the resident physician. It was not long after that he listed his address as 43 Binney Street in Boston where his mother ran the Longwood Riding Stable.
While Littleﬁeld was in Paris his parents had purchased property in Falmouth, Massachusetts, at 29 Depot Avenue and Littleﬁeld spent his ﬁrst summer on Cape Cod. The barns were turned into Longwood Riding Stable, a summer counterpart of his mother’s Boston riding stable. The Cape Cod landscape and views of the Falmouth family property inspired much of his work from the early 1930’s. Littleﬁeld writes, “ My work is of the Courbet, Corot,Cezanne line of descent of a constructed and balanced composition of two and three dimensional planes.” Littleﬁeld demonstrates his bold new style with a looser brushwork and richer saturation of color in his 1930 View from the Cape Codder Hotel of the Saconnesset Hills and Falmouth and Farmhouse.
Falmouth (Farmhouse and Pastureland), 1932 oil on canvas, 20 x 36 Signed and dated lower left and titled and dated 1930 on the reverse Private Collection In 1931 the John Becker Galleries of New York mounted the ﬁrst one-person show for Littleﬁeld. Bill was a participant in the First Biennial at the Whitney Museum that opened in New York City in November of 1932. Lincoln Kirstein, who had commissioned a full-length portrait two years earlier, asked Bill to create stage sets for Serenade and Mozartiana, the American Ballet’s ﬁrst production, performed at the Wadsworth Atheneum in Hartford, Connecticut.
Littleﬁeld’s father died in the spring of 1933 followed by the suicide of his mother later that October, leaving the artist to fend for himself days before his thirty-ﬁrst birthday. Littleﬁeld was included in the 1936 Museum of Modern Art’s exhibition and illustrated in their publication, New Horizons in America.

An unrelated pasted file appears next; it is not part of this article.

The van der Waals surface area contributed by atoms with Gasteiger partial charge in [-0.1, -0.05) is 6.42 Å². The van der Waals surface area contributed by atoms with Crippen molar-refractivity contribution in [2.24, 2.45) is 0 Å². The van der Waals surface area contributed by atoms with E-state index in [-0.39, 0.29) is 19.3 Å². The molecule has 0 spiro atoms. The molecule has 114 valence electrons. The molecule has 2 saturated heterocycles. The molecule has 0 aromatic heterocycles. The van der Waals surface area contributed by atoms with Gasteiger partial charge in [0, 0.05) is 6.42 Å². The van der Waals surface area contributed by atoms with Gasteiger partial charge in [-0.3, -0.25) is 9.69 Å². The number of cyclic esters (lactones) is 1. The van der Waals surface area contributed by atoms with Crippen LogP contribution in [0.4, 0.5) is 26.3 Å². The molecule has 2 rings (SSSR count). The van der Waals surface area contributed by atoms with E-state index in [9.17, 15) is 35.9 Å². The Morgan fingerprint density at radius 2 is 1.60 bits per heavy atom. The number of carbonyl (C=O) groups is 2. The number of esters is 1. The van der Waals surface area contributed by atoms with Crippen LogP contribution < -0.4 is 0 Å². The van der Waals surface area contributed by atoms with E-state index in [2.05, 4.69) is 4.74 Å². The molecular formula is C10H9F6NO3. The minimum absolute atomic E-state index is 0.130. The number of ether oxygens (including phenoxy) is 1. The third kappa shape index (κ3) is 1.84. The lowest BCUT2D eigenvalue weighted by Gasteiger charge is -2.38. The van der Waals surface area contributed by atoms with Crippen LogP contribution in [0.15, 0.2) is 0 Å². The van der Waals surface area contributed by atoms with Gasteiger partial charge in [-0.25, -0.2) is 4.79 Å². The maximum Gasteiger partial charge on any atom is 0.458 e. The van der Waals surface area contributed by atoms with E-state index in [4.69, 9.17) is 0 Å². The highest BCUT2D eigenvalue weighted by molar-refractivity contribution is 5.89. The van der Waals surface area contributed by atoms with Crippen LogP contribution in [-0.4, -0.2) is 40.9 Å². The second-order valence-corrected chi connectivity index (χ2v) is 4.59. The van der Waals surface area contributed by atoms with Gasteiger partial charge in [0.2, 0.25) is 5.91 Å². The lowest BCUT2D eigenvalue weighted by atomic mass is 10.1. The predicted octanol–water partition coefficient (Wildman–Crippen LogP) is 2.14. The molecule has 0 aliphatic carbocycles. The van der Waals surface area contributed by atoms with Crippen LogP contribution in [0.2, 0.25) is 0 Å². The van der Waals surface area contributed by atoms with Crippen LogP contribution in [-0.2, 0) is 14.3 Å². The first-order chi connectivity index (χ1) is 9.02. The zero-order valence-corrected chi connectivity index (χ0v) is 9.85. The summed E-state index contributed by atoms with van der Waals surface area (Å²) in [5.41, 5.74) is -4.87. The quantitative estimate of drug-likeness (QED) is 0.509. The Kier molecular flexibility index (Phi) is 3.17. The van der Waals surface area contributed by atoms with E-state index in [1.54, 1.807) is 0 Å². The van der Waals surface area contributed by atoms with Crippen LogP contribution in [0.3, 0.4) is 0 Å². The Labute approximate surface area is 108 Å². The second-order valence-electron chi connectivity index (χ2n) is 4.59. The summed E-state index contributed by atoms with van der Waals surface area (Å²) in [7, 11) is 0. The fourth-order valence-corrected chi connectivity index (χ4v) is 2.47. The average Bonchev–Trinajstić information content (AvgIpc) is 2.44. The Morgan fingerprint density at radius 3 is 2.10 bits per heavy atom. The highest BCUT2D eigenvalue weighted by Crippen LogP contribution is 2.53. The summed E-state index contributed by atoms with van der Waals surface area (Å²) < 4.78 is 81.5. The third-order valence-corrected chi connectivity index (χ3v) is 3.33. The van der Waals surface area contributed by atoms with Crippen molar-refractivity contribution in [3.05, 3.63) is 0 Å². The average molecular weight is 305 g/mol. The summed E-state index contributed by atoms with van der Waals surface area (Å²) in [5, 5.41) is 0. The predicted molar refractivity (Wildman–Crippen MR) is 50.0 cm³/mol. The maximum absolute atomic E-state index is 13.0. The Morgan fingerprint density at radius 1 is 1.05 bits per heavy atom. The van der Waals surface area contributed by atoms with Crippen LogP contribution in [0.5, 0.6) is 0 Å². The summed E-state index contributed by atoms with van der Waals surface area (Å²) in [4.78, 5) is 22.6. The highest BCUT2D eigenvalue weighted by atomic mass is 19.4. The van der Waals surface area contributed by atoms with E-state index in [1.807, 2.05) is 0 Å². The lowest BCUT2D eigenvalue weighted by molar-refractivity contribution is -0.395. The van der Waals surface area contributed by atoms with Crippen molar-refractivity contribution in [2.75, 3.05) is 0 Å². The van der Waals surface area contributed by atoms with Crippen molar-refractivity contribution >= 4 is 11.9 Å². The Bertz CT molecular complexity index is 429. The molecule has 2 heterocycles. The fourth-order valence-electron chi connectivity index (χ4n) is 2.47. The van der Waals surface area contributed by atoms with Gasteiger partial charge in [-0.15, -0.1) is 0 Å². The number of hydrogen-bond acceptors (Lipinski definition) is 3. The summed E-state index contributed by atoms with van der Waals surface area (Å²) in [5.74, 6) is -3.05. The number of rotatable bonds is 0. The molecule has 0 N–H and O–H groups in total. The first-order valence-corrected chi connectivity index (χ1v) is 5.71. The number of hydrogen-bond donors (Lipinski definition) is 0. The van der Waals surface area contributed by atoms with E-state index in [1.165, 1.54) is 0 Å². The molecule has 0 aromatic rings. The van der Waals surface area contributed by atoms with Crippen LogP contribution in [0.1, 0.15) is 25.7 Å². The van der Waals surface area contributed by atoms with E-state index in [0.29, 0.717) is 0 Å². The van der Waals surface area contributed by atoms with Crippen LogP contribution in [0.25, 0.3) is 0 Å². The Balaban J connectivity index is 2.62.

Throughout the 1930’s, Littleﬁeld continued to create many works based on Greek and Roman mythological themes including Dream of Adonis and Heracles and Lichas. In 1938 the artist had another one-person show at the Grace Horne Galleries in Boston.
This panel, the ﬁrst of several based on the garden statue of a young boy given him by his dealer and patron T. Gilbert Brouillette, represents the abandonment of his representational Statue (of a young boy), April 26, 1949 style for an abstract style Littleﬁeld mixed media on panel, 10 1/2 x 9 Signed, dated, and titled on the reverse would further develop and experiment Private Collection with over the next twenty years.
Pavia in the formation of The Club, Littleﬁeld rented a studio in lower another artist membership organization Manhattan and began his study made up of predominately fellow 10th with Morris Davidson in the fall Street artists, which became central in of 1951 and participated in an establishing the Abstract Expressionist exhibition of “Paintings by Pupils movement. Bill acted as “administrator” of Morris Davidson” at the Argent and “secretary treasurer” of The Club Galleries. Contemporary Arts, a until it dissolved in the early 1960’s. It non-proﬁt membership organization was here that Littleﬁeld socialized with incorporated in 1931 that encouraged Franz Kline, Fred McDarrah and others other artists including Mark Tobey, that would have a profound inﬂuence Mark Rothko, and Francis Criss, gave on his life and painting. Bill also studied Littleﬁeld a one-person exhibition with Hans Hofmann in Provincetown in January of 1952. Later that year, during the Summer of 1952. Since Littleﬁeld participated with Philip the Hofmann School was a non-credit school, the Veterans Administration denied the considerations given to accredited art schools. Littleﬁeld was advised to transfer to another school after the close of the summer session.